Opinion: Crunch time for future of Digital Britain

I suspect even little green men in galaxies far, far away now know about Digital Britain. Ultimately, it is all about ­exploration.

Vanessa Barnett

Vanessa Barnett

As Lord Carter told us in his introduction to his report this month: “On 26 August 1768, when Captain James Cook set sail for Australia, it took two years and 320 days before he returned to describe what he found there.

Yesterday, on 15 June 2009, 20 hours of new content were ­posted on YouTube every minute, 494 exabytes of information were transferred seamlessly across the globe, more than 2.6bn mobile minutes were exchanged across Europe, and millions of enquires were made using Google’s algorithm. The ­digital World is a reality in all our lives.”

Even Gordon Brown agrees: “Only Digital Britain can unlock the imagination and creativity that will secure for us and our children the highly skilled jobs for the future. Only a Digital Britain will secure the wonders of an information revolution that could transform every part of our lives. Only a Digital Britain will enable us to demonstrate the vision and dynamism that we have to shape the future.”

Important stuff then, but we have all known our place in the digital economy is critical for success for many years. Can Digital Britain save our souls, or have the bankers sent them to hell already? There is no arguing that the Digital Britain report is weighty and well written. A great deal of time and care has been spent by a team of very committed people to draw together what Britain must focus on moving forward. However, for most it still seemed a disappointment.

A key piece in the Digital Britain ­puzzle is that we all need to be connected on high-speed broadband. In the coming years it will not be something we choose to do so that we can shop and ­communicate more efficiently, but a necessity so we can get educated, earn a living and ­interact with the Government.

How is it being funded? You and me: a tax of 50p per month for each fixed-line connection. That money goes into a pool to fund broadband roll-out. Although anyone can tender for some money, you would have to guess that most of it is going to BT. Who else has the ­infrastructure and people on the ground to really get the job done?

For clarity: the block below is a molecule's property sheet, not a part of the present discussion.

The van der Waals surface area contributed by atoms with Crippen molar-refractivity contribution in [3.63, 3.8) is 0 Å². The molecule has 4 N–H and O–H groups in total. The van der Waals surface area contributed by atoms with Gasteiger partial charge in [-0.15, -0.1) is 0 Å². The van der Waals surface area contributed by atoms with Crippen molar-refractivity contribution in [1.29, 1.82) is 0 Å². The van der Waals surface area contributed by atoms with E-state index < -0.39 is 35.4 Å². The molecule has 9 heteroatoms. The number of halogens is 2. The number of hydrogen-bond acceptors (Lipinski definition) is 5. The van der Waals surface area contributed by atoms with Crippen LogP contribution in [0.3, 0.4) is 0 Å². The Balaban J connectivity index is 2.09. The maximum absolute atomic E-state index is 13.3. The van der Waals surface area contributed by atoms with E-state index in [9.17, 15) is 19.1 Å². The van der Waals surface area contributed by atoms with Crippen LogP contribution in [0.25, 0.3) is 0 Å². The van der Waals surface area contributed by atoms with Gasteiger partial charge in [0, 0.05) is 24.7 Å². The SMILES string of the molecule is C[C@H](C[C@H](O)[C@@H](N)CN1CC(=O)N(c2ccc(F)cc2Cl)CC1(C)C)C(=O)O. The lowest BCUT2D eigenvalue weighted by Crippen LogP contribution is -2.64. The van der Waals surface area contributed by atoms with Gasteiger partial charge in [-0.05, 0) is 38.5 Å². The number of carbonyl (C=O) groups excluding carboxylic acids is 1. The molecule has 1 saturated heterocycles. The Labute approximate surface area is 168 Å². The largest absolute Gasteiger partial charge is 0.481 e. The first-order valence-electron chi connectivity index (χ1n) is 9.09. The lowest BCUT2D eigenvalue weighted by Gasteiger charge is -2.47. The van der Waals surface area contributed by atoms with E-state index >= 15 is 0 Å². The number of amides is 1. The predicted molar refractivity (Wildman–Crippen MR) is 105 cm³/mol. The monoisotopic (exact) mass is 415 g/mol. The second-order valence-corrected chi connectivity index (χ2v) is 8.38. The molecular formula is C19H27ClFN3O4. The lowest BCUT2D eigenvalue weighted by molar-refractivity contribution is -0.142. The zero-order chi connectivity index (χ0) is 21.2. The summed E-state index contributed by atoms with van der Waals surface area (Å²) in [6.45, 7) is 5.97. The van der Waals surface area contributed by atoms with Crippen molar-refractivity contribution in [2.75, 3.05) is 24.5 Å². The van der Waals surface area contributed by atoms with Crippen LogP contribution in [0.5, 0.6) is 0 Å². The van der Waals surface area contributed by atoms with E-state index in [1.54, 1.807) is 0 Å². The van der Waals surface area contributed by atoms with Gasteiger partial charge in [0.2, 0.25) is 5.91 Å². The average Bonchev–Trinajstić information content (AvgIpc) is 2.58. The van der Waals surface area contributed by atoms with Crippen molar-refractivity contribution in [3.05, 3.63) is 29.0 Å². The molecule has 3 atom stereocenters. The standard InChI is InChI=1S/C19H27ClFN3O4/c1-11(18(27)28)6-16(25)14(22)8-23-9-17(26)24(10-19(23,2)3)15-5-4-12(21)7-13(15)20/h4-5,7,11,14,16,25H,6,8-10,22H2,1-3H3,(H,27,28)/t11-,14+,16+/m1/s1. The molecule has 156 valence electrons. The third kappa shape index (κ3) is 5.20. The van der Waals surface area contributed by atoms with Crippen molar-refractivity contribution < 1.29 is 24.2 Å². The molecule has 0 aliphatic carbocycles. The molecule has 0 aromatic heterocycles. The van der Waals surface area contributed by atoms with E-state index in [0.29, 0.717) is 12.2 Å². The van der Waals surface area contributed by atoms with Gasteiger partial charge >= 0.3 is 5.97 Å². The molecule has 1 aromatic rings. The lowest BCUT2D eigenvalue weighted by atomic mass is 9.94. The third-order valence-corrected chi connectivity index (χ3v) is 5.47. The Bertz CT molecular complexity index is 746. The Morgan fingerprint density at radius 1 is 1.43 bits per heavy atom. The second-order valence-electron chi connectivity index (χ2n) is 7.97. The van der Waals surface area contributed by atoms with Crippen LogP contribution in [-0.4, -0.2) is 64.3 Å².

There are also things in Digital Britain that could be of real benefit if they ­actually do see the light of day. These are the things that have not been vociferously lobbied for. For example, the home access scheme for low-income families to get PCs. If kids cannot acquire IT skills, then kids will not get jobs.

Of course, we all know what kids do with PCs, so Digital Britain also sets out the Government’s current thinking on tackling those pesky downloaders (or “freetards” as The Register calls them).

It turns out that no one had the guts to form the all-powerful Rights Agency as previously mooted in the interim report, so we have a weaker solution. Internet service providers can get a little bit more shirty with customer warning letters and use technical measures to dial down use of bandwidth if they are up to no good over it. On this one, sadly, the digital horse does seem to have bolted.

There are many other areas of the Digital Britain report, such as killing FM radio, opening up spectrum and ‘top ­slicing’ the BBC licence fee. These are niche items and are unlikely to have an impact on day-to-day life of Joe Public.

We are right to be engaged and excited about our future as a digital economy. However, which bits of Digital Britain succeed will depend on two things: the Government putting its money where its mouth is and which sectors of our digital economy have the strongest lobbyists.